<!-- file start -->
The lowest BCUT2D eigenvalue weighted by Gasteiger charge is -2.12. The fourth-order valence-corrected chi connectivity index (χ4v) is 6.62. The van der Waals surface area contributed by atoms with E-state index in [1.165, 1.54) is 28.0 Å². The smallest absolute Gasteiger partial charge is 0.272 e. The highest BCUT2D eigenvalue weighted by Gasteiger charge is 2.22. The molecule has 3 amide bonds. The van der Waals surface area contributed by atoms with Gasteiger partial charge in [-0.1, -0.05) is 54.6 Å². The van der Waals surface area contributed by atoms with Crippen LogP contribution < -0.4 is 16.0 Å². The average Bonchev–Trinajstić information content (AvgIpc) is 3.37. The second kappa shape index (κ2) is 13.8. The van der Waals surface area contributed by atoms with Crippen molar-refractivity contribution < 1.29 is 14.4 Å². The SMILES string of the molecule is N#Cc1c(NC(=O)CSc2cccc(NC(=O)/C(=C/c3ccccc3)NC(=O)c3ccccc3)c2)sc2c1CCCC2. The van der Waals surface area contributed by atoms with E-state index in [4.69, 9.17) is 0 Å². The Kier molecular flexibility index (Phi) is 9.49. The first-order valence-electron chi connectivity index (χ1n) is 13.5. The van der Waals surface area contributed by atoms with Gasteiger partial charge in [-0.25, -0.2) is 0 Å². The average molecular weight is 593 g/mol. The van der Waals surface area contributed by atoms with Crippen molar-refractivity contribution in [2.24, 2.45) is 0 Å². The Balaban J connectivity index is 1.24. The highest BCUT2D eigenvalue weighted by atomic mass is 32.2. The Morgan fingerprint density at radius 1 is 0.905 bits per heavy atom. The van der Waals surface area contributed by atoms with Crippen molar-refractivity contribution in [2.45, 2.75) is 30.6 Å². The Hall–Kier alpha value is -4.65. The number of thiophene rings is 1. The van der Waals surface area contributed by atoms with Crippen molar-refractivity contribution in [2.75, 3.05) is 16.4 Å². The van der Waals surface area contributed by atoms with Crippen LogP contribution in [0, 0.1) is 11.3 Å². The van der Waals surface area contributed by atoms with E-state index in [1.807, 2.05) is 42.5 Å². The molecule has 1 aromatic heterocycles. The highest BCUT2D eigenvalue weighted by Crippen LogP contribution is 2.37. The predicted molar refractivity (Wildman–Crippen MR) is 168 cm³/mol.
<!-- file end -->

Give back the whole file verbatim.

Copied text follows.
The lowest BCUT2D eigenvalue weighted by Gasteiger charge is -2.12. The fourth-order valence-corrected chi connectivity index (χ4v) is 6.62. The van der Waals surface area contributed by atoms with E-state index in [1.165, 1.54) is 28.0 Å². The smallest absolute Gasteiger partial charge is 0.272 e. The highest BCUT2D eigenvalue weighted by Gasteiger charge is 2.22. The molecule has 3 amide bonds. The van der Waals surface area contributed by atoms with Gasteiger partial charge in [-0.1, -0.05) is 54.6 Å². The van der Waals surface area contributed by atoms with Crippen LogP contribution < -0.4 is 16.0 Å². The average Bonchev–Trinajstić information content (AvgIpc) is 3.37. The second kappa shape index (κ2) is 13.8. The van der Waals surface area contributed by atoms with Crippen molar-refractivity contribution < 1.29 is 14.4 Å². The SMILES string of the molecule is N#Cc1c(NC(=O)CSc2cccc(NC(=O)/C(=C/c3ccccc3)NC(=O)c3ccccc3)c2)sc2c1CCCC2. The van der Waals surface area contributed by atoms with E-state index in [4.69, 9.17) is 0 Å². The Kier molecular flexibility index (Phi) is 9.49. The first-order valence-electron chi connectivity index (χ1n) is 13.5. The van der Waals surface area contributed by atoms with Gasteiger partial charge in [-0.25, -0.2) is 0 Å². The average molecular weight is 593 g/mol. The van der Waals surface area contributed by atoms with Crippen molar-refractivity contribution in [2.24, 2.45) is 0 Å². The Balaban J connectivity index is 1.24. The highest BCUT2D eigenvalue weighted by atomic mass is 32.2. The Morgan fingerprint density at radius 1 is 0.905 bits per heavy atom. The van der Waals surface area contributed by atoms with Crippen molar-refractivity contribution in [2.45, 2.75) is 30.6 Å². The Hall–Kier alpha value is -4.65. The number of thiophene rings is 1. The van der Waals surface area contributed by atoms with Crippen molar-refractivity contribution in [2.75, 3.05) is 16.4 Å². The van der Waals surface area contributed by atoms with Crippen LogP contribution in [0, 0.1) is 11.3 Å². The van der Waals surface area contributed by atoms with E-state index in [1.807, 2.05) is 42.5 Å². The molecule has 1 aromatic heterocycles. The highest BCUT2D eigenvalue weighted by Crippen LogP contribution is 2.37. The predicted molar refractivity (Wildman–Crippen MR) is 168 cm³/mol.